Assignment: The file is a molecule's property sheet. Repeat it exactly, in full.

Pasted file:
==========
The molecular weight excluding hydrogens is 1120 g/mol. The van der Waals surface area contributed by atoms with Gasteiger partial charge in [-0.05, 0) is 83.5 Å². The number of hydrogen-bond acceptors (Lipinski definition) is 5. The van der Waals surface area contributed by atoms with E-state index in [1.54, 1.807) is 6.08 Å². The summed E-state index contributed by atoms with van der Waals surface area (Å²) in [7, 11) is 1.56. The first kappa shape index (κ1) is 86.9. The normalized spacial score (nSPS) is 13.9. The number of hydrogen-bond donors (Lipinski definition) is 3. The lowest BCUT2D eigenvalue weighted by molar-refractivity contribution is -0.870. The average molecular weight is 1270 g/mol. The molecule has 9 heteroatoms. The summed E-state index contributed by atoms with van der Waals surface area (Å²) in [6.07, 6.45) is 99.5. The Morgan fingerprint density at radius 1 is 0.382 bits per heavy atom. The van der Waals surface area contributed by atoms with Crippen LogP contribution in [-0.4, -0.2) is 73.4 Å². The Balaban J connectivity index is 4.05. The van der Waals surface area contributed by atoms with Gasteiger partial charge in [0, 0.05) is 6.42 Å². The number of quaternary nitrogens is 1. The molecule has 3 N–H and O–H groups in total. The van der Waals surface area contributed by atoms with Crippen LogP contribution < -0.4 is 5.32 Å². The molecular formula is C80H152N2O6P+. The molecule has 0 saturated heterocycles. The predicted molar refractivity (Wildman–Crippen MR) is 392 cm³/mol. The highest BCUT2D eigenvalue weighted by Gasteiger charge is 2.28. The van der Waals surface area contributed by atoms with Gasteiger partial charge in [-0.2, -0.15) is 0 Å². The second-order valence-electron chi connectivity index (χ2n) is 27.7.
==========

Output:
The molecular weight excluding hydrogens is 1120 g/mol. The van der Waals surface area contributed by atoms with Gasteiger partial charge in [-0.05, 0) is 83.5 Å². The number of hydrogen-bond acceptors (Lipinski definition) is 5. The van der Waals surface area contributed by atoms with E-state index in [1.54, 1.807) is 6.08 Å². The summed E-state index contributed by atoms with van der Waals surface area (Å²) in [7, 11) is 1.56. The first kappa shape index (κ1) is 86.9. The normalized spacial score (nSPS) is 13.9. The number of hydrogen-bond donors (Lipinski definition) is 3. The lowest BCUT2D eigenvalue weighted by molar-refractivity contribution is -0.870. The average molecular weight is 1270 g/mol. The molecule has 9 heteroatoms. The summed E-state index contributed by atoms with van der Waals surface area (Å²) in [6.07, 6.45) is 99.5. The Morgan fingerprint density at radius 1 is 0.382 bits per heavy atom. The van der Waals surface area contributed by atoms with Crippen LogP contribution in [-0.4, -0.2) is 73.4 Å². The Balaban J connectivity index is 4.05. The van der Waals surface area contributed by atoms with Gasteiger partial charge in [0, 0.05) is 6.42 Å². The number of quaternary nitrogens is 1. The molecule has 3 N–H and O–H groups in total. The van der Waals surface area contributed by atoms with Crippen LogP contribution < -0.4 is 5.32 Å². The molecular formula is C80H152N2O6P+. The molecule has 0 saturated heterocycles. The predicted molar refractivity (Wildman–Crippen MR) is 392 cm³/mol. The highest BCUT2D eigenvalue weighted by Gasteiger charge is 2.28. The van der Waals surface area contributed by atoms with Gasteiger partial charge in [-0.2, -0.15) is 0 Å². The second-order valence-electron chi connectivity index (χ2n) is 27.7.